Tuesday, September 4, 2007

Travis Sharp and Max Postman: Pressure Pakistan over Khan

The Center’s Travis Sharp and Max Postman wrote an excellent commentary for United Press International last week, arguing that “The United States must pressure Pakistan to deal appropriately with A.Q. Khan, the Pakistani nuclear scientist and weapons smuggler former CIA Director George Tenet labeled at least as dangerous as Osama Bin Laden.”

Sharp and Postman explain:

The United States has been reluctant to rock the boat over Khan these past few years, refraining from criticizing Musharraf for fear of alienating a key ally against terrorism. But now, alarmed by the clustering of terrorist camps in Pakistan's tribal areas and frustrated by ongoing nuclear disputes with Khan customers like Iran and North Korea, some American officials are starting to voice their displeasure over Khan's legal limbo.


American officials' dissatisfaction is well-founded. Unraveling and preventing nuclear smuggling operations allows the international community to halt the process through which hostile nations and terrorists might acquire the bomb. The ineffective punishment handed down to Khan continues to be a burr in the saddle of the international nuclear non-proliferation regime for several key reasons.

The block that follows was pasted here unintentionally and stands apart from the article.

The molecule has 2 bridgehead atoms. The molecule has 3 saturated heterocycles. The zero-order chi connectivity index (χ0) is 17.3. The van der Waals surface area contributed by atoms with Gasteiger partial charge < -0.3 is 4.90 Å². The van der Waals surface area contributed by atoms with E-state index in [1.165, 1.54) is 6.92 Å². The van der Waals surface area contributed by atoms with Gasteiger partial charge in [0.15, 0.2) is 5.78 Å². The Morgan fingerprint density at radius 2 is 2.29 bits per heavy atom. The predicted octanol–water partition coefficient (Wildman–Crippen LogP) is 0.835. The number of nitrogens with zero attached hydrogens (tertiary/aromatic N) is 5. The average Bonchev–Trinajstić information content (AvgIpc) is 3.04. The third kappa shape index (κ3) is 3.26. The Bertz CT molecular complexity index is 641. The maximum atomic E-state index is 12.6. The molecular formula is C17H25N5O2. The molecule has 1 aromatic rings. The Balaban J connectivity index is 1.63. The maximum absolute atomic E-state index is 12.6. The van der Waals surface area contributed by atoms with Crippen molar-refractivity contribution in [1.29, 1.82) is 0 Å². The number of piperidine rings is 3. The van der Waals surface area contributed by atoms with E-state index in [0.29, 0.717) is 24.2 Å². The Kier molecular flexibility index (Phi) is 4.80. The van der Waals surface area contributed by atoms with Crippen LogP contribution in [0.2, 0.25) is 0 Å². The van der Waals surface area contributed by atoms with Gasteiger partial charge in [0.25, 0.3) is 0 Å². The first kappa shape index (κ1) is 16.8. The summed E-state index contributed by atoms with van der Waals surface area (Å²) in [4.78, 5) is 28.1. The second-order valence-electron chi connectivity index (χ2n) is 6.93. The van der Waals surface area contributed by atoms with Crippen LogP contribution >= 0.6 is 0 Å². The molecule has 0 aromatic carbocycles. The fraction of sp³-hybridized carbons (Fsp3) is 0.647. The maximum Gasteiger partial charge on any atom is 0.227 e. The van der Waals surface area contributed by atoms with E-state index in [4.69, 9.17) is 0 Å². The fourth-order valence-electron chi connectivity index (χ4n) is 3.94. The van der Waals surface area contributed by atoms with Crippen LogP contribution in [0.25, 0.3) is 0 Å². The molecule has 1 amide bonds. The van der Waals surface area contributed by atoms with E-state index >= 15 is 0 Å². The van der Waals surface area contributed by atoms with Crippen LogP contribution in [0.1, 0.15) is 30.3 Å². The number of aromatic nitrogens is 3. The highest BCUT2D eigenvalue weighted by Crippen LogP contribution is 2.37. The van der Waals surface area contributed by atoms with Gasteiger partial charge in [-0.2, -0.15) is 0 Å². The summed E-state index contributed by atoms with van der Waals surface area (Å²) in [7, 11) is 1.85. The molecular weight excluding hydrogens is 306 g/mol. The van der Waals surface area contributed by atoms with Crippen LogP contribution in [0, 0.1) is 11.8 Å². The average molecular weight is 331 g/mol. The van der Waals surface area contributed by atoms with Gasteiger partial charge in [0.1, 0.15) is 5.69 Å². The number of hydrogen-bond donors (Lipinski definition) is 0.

First, Pakistan's unwillingness to provide other countries access to Khan limits the vital intelligence that can be extracted from him. Unless Pakistan vigorously interrogates Khan or allows other countries to question him, much of his nuclear network will remain unidentified and undocumented.

Second, Khan's punishment -- or lack thereof -- signals that future nuclear perpetrators will get off scot-free. Earlier this year a maintenance worker at a nuclear cleanup site in Tennessee was arrested for attempting to sell centrifuge components to an undercover agent posing as a French official. Wherever there is nuclear technology, there is the risk that someone will attempt to proliferate for profit, but the Khan saga has done little to deter would-be smugglers.

Third, nuclear proliferators like Khan could enable terrorists like bin Laden to carry out their ultimate ambition: detonating a nuclear device in an American city, a tactic the National Intelligence Council recently declared a resurgent al-Qaida "would not hesitate to use." The less capable the United States appears at apprehending nuclear proliferators, the more terrorist groups will see nuclear weapons as acquirable and worth pursing.

Sharp and Postman conclude:

With Musharraf vulnerable and looking for support, now is the time for U.S. officials to ask for access to Khan and a clarification and strengthening of his murky legal status. Agreement on dealing with Khan would be a good first step toward negotiating the thornier issue of eliminating terrorist encampments in Pakistan's tribal areas, an issue that will figure prominently in U.S.-Pakistani relations regardless of whether Musharraf, Bhutto, Sharif or some combination of the three is leading Pakistan.

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